How to Choose a Resolution

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Ready to party?

This post isn’t about food or supplements…at least, not specifically. It’s about how you can think intuitively, find alignment, and set intentions that are fruitful for years to come. I’m talking about New Year’s resolutions, but in reality these principles can be used any time you set goals (which is more than once a year!).

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To get in the right mindset for making your resolutions, think about ones you’ve made in the past. Which ones have been successful? Which ones were never actualized? Are there any that you regret?

Weight loss makes up about 38% of New Year’s resolutions, which is interesting when you consider that less than 5% of weight loss attempts are successful. Many people (close to 50%) resolve to improve themselves in other areas (education, relationships, self love), and close to a third resolve to improve financial health.

And get this: if you’re over 50, you’re only 15% likely to achieve your goal. Younger folks (age 20-29) enjoy a 39% success rate.

Why is that?

In my opinion, it comes down to mindlessness. To illustrate this, I’m going to use driving a car as an example. When you get in the car to go somewhere you’ve been many times before, it is easy to zone out and drive without being mindful of what roads you are taking. In contrast, when you drive somewhere new, you have to pay attention to where you drive so that you can get there in a timely fashion.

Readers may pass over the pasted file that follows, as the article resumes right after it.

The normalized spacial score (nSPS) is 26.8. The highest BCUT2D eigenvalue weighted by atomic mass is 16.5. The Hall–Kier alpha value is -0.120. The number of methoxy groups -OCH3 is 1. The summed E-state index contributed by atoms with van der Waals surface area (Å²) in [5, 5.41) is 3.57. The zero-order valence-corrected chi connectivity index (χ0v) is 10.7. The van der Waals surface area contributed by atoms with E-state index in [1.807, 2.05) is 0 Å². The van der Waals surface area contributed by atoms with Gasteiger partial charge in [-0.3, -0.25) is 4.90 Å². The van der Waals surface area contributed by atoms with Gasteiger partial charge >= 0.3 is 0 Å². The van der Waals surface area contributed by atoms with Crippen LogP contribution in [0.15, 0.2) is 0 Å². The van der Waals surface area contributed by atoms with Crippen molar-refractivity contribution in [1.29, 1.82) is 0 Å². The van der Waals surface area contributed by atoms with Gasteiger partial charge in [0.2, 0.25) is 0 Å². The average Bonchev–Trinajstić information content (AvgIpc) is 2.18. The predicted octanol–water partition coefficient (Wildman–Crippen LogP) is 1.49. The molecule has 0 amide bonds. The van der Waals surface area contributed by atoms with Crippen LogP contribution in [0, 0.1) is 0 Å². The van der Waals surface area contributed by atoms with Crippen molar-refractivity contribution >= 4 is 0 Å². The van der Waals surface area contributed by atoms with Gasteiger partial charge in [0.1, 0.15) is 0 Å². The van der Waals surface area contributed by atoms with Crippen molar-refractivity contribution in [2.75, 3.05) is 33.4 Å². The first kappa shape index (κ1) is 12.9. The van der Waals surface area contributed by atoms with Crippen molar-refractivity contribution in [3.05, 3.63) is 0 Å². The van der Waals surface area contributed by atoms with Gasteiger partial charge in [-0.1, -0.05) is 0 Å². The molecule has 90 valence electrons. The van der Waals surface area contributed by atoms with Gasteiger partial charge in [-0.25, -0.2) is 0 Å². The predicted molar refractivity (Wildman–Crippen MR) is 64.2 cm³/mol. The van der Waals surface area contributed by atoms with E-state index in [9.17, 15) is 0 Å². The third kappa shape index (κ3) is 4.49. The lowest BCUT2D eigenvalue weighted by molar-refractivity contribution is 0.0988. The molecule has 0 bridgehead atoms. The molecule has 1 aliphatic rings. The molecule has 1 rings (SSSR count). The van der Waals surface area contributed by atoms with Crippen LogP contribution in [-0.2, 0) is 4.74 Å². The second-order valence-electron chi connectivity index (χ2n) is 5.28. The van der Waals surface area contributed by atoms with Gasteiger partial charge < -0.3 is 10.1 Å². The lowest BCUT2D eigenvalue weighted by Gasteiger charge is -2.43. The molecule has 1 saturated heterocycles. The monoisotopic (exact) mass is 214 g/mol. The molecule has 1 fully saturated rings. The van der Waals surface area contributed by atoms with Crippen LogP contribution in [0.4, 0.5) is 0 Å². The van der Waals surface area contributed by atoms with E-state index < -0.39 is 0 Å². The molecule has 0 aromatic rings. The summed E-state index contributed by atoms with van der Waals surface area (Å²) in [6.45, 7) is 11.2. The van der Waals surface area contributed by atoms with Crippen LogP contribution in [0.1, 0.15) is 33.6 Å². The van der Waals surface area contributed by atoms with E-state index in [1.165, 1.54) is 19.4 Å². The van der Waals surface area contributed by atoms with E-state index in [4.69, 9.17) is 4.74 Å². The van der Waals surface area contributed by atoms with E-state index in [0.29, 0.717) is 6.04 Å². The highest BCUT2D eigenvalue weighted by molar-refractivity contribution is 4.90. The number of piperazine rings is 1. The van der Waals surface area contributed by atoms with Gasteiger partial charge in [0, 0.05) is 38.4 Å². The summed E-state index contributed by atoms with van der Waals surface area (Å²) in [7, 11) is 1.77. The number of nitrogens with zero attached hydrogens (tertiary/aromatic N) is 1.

Most older adults make resolutions that are similar or identical to ones they’ve made before: lose weight, pay off debt, save money, etc. When these resolutions are attempted again and again, the actions related to them can become mindless. An example of this is if you meant to do an errand on the way home, but instead zoned out while driving and arrived home without remembering your errand.

In contrast, younger folks have had fewer years to make repetitive resolutions, and therefor have more potential for mindfulness when pursuing their goals. Younger people aren’t always mindful…the success rate is still only 39%. Everyone has opportunity to become more mindful in their actions.